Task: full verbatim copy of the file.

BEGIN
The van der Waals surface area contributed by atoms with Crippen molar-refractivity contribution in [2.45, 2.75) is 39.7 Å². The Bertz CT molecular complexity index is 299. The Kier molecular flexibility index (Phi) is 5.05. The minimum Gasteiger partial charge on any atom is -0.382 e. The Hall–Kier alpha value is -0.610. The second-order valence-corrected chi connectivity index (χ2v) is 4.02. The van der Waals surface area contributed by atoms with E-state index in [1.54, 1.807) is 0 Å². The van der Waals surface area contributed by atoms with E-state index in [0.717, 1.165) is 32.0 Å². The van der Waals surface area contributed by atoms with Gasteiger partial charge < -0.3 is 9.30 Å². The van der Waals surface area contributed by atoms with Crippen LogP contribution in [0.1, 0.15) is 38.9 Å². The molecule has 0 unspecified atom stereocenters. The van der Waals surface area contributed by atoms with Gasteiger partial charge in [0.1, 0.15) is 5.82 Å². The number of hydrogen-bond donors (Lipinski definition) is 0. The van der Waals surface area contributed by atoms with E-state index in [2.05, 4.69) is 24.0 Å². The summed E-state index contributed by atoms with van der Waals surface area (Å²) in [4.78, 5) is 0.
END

The van der Waals surface area contributed by atoms with Crippen molar-refractivity contribution in [2.45, 2.75) is 39.7 Å². The Bertz CT molecular complexity index is 299. The Kier molecular flexibility index (Phi) is 5.05. The minimum Gasteiger partial charge on any atom is -0.382 e. The Hall–Kier alpha value is -0.610. The second-order valence-corrected chi connectivity index (χ2v) is 4.02. The van der Waals surface area contributed by atoms with E-state index in [1.54, 1.807) is 0 Å². The van der Waals surface area contributed by atoms with E-state index in [0.717, 1.165) is 32.0 Å². The van der Waals surface area contributed by atoms with Gasteiger partial charge < -0.3 is 9.30 Å². The van der Waals surface area contributed by atoms with Crippen LogP contribution in [0.1, 0.15) is 38.9 Å². The molecule has 0 unspecified atom stereocenters. The van der Waals surface area contributed by atoms with Gasteiger partial charge in [0.1, 0.15) is 5.82 Å². The number of hydrogen-bond donors (Lipinski definition) is 0. The van der Waals surface area contributed by atoms with E-state index in [2.05, 4.69) is 24.0 Å². The summed E-state index contributed by atoms with van der Waals surface area (Å²) in [4.78, 5) is 0.